MARIE: John, that's my counselor, told me my insurance company wouldn't pay for my therapy anymore unless he found ' something that would fit into their "acceptable" column for co-payment. This seems to be the worst skeleton in my closet. . . . to explain why I might need to talk with someone.
ANN: So you think John created the reason for your being here.
MARIE: (After a brief pause) Look. John said I had to join this group and see him or I'd have to find myself another therapist. I was just having a little trouble getting things done at work and my sessions with him seemed to be helping, so. . . . Now, I would just like the get the old "fixed" stamp on the old forehead that says, "I've been shrunk and can be done with all this. . . .”
ANN: (Consults notes.) Last week you told us about your new house. You sounded proud of it.
MARIE: A six bedroom Victorian with a full wrap-around porch, my own retirement annuity. I'm fixing it up to make a bed and breakfast to augment my income when I can finally leave the joys of corporate America. Right now it's mostly the bank's, but I don't have time to enjoy it much, working seventy hours a week anyhow.
MONNEE: Do you have to?
MARIE: I don't have anyone else paying my bills
ANN: That's important to you, isn't it. To be self-reliant, independent.
MARIE: (Laughing) What is this? Pick on Marie night? You have four other people who paid for this therapy stuff. . . . (Pauses, but receives no response from ANN.) What? (ANN leans forward and waits for MARIE to continue.) Right. I'm here because I had this thing with a high school history teacher when I was seventeen. I told my mother about it and my parents packed me off to college a few months early and never let me talk about the whole deal. It was a small town. Guess they thought it would kill them if anybody knew. That's just the way it was.
MONNEE: (Cheerfully) There now. Don't you feel better 'cause you told us?
MARIE: Friggin' Christ. . . . (To DELORES when she sees she is about to speak) And don't you start.
ANN: Marie, no one wants to "pick on you." You worked hard to get where you are. Hard to finish college and harder at your job. You're successful.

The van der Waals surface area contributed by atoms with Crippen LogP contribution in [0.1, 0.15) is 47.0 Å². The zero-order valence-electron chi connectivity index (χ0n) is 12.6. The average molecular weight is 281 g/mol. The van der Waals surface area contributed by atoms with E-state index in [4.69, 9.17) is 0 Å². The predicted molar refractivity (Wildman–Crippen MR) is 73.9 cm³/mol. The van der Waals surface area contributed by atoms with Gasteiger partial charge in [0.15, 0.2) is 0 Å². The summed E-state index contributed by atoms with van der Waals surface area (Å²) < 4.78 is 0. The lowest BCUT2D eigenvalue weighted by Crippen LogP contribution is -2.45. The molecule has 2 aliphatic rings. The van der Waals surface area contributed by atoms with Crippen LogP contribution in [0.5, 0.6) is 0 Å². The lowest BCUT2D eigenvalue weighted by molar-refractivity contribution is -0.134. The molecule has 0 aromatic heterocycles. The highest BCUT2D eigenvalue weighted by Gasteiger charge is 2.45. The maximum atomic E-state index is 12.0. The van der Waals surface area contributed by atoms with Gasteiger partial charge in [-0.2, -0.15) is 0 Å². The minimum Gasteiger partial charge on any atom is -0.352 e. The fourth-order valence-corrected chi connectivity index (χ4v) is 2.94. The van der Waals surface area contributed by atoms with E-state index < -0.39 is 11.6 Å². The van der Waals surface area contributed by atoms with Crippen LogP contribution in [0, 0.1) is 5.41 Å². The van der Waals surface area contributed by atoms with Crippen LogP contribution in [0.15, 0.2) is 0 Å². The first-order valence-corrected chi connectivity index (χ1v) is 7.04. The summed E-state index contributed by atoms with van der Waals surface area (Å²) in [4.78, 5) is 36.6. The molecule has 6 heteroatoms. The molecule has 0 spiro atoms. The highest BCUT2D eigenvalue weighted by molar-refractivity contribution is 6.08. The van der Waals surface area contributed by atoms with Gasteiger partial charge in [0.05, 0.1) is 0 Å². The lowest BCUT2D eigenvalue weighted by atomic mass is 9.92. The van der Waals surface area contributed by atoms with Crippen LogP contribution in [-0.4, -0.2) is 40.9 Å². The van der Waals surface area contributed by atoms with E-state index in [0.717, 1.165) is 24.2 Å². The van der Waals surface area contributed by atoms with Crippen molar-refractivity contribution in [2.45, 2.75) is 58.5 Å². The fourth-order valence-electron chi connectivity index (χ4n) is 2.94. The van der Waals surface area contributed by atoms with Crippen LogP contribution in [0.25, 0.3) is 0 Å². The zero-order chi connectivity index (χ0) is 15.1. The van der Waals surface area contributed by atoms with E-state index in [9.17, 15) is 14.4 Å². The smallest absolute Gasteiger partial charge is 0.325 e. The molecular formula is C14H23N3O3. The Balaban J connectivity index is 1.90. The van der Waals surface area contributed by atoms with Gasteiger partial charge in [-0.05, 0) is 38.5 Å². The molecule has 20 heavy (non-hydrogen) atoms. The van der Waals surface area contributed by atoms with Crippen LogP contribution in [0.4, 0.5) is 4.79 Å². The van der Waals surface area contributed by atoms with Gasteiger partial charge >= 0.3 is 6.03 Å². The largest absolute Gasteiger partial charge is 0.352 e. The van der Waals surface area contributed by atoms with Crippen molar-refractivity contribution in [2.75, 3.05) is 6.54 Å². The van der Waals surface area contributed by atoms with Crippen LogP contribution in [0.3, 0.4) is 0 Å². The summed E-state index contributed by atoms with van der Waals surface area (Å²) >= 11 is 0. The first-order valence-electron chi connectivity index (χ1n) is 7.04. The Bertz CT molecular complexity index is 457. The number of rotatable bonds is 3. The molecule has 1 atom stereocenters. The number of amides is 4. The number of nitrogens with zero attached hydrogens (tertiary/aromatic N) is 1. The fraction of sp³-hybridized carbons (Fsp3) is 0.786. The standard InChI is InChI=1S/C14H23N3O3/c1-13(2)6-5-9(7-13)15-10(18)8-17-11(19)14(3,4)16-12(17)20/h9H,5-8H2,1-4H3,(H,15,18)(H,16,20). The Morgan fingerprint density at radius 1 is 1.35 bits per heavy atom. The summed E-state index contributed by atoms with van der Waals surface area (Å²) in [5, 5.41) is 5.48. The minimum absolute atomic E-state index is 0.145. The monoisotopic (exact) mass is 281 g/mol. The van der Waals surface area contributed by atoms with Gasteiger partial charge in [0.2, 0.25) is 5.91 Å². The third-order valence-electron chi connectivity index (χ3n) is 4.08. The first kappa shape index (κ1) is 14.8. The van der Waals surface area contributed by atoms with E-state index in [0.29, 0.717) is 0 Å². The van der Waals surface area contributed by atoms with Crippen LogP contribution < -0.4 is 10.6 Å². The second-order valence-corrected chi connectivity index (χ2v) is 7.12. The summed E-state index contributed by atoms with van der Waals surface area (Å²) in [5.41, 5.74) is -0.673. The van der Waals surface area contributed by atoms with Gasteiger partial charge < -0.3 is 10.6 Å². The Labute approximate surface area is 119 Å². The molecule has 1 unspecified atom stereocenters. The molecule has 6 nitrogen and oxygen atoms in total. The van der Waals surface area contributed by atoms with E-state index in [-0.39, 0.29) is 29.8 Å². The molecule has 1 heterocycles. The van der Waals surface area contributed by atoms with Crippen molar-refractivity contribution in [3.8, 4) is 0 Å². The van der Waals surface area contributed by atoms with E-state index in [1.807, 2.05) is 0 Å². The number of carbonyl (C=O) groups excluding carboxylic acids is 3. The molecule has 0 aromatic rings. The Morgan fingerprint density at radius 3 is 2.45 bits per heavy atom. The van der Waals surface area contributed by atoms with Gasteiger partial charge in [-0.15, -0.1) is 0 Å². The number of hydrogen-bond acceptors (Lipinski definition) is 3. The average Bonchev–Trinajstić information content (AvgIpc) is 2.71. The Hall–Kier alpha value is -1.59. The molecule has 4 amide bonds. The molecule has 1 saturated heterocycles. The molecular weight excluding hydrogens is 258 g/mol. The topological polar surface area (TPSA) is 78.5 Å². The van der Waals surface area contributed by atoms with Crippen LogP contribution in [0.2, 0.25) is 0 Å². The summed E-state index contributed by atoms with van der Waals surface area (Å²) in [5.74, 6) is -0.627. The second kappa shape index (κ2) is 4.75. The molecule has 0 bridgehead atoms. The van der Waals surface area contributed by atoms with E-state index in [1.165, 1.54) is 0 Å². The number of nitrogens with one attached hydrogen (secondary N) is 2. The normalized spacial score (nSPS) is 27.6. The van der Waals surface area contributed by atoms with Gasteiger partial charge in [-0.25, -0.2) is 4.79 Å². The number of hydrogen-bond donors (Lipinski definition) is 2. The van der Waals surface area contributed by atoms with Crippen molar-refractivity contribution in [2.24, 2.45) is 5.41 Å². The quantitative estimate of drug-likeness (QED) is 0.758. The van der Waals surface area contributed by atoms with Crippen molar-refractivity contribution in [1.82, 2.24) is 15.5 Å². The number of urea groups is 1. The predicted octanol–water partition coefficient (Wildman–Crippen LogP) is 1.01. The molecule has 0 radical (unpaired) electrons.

MARIE: Until I started missing a few deadlines, but. . . . your point?
ANN: This is work, too. I don't have a rubber stamp for you. No magic wand, pill, or potion. Just work.
Comments from Susan Anthony, the play's first director:
One could think that the material for these plays dealing with sexual abuse might be inappropriate for high school or young college audiences. However, the experiences of the producers of these shows has proved quite the opposite. Adam Hill, who directed the play for high school students, noted that two boys did seek counseling after seeing the male version. Susan Anthony also had a positive response to her production of the female version at Maryland. (She also produced it again at DePauw University): We had a standing ovation, thank you very much, on opening night. One of the real ones, not the grudging kind where people look around and get up just because everyone else is. It was for their performances, of course, the fact that it was material that was obviously intense. . . It struck a chord.”
There are several reasons why these plays work well with young audiences—and why the counselors and counseling centers find them valuable. First, there is little, if any, profanity or graphic material; the plays explore the emotional depths of the characters. Second, the plays reveal to young people the importance of confronting incidents that may have happened to them. And, third, one of the characters in each play was molested during his or her teenage years, at the age of 16 or 17, which many people in this age of Brittany Spears and Paris Hilton, when many people seem to think that is the age of consent. Even today, when discussions of sexual abuse are relatively common, many adults, young and old, see themselves in that character and realize that what happened to them at that age in their lives was, indeed, sexual abuse; that, at 16 or 17, they weren’t ready to make adult decisions about intimacy no matter how “grown” they are perceived to be In these days of confused definitions of what constitutes sex, what is the age of consent and what that means, and “everyone is doing it,” our schools and therapeutic agencies need a vehicle to raise such issues and point toward healing.
Teens will generally take the blame for any inappropriate sexual activity that has been thrust upon them. Many teens and adults still think of sexual abuse as a woman’s issue. In the male and female versions of GROUP S.O.S., they see the problem from both sides. Discussing these plays gives them a chance to divest themselves from any guilt they may feel about their own prior encounters. Even more importantly, it may allow them to understand their peers who have been abused, possibly teased or isolated because of it.
And those of us who no longer belong to the young adult generation often need a reminder of and permission to reveal the secrets we ourselves may have hidden for years.